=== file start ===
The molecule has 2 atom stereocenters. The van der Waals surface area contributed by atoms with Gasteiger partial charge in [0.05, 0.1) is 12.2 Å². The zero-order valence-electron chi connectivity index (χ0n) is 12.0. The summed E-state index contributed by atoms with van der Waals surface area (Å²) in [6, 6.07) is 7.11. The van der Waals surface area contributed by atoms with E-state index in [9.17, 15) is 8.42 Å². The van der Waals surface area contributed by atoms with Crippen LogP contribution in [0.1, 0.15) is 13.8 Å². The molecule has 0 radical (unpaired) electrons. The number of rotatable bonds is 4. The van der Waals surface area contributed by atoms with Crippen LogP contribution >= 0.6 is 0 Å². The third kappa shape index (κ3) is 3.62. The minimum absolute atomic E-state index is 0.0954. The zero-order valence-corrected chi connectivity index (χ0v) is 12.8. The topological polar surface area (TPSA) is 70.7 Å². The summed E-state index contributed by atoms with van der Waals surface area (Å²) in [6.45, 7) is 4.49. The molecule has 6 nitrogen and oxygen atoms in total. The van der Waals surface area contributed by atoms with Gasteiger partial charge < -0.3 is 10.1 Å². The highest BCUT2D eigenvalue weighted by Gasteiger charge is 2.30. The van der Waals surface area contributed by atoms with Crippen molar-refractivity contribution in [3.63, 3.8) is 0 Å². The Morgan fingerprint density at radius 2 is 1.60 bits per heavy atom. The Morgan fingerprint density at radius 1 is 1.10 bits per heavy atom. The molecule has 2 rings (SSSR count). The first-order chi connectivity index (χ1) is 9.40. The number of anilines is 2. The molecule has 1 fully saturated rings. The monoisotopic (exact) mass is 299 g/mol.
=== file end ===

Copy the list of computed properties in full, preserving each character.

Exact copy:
The molecule has 2 atom stereocenters. The van der Waals surface area contributed by atoms with Gasteiger partial charge in [0.05, 0.1) is 12.2 Å². The zero-order valence-electron chi connectivity index (χ0n) is 12.0. The summed E-state index contributed by atoms with van der Waals surface area (Å²) in [6, 6.07) is 7.11. The van der Waals surface area contributed by atoms with E-state index in [9.17, 15) is 8.42 Å². The van der Waals surface area contributed by atoms with Crippen LogP contribution in [0.1, 0.15) is 13.8 Å². The molecule has 0 radical (unpaired) electrons. The number of rotatable bonds is 4. The van der Waals surface area contributed by atoms with Crippen LogP contribution >= 0.6 is 0 Å². The third kappa shape index (κ3) is 3.62. The minimum absolute atomic E-state index is 0.0954. The zero-order valence-corrected chi connectivity index (χ0v) is 12.8. The topological polar surface area (TPSA) is 70.7 Å². The summed E-state index contributed by atoms with van der Waals surface area (Å²) in [6.45, 7) is 4.49. The molecule has 6 nitrogen and oxygen atoms in total. The van der Waals surface area contributed by atoms with Gasteiger partial charge < -0.3 is 10.1 Å². The highest BCUT2D eigenvalue weighted by Gasteiger charge is 2.30. The van der Waals surface area contributed by atoms with Crippen molar-refractivity contribution in [3.63, 3.8) is 0 Å². The Morgan fingerprint density at radius 2 is 1.60 bits per heavy atom. The Morgan fingerprint density at radius 1 is 1.10 bits per heavy atom. The molecule has 2 rings (SSSR count). The first-order chi connectivity index (χ1) is 9.40. The number of anilines is 2. The molecule has 1 fully saturated rings. The monoisotopic (exact) mass is 299 g/mol.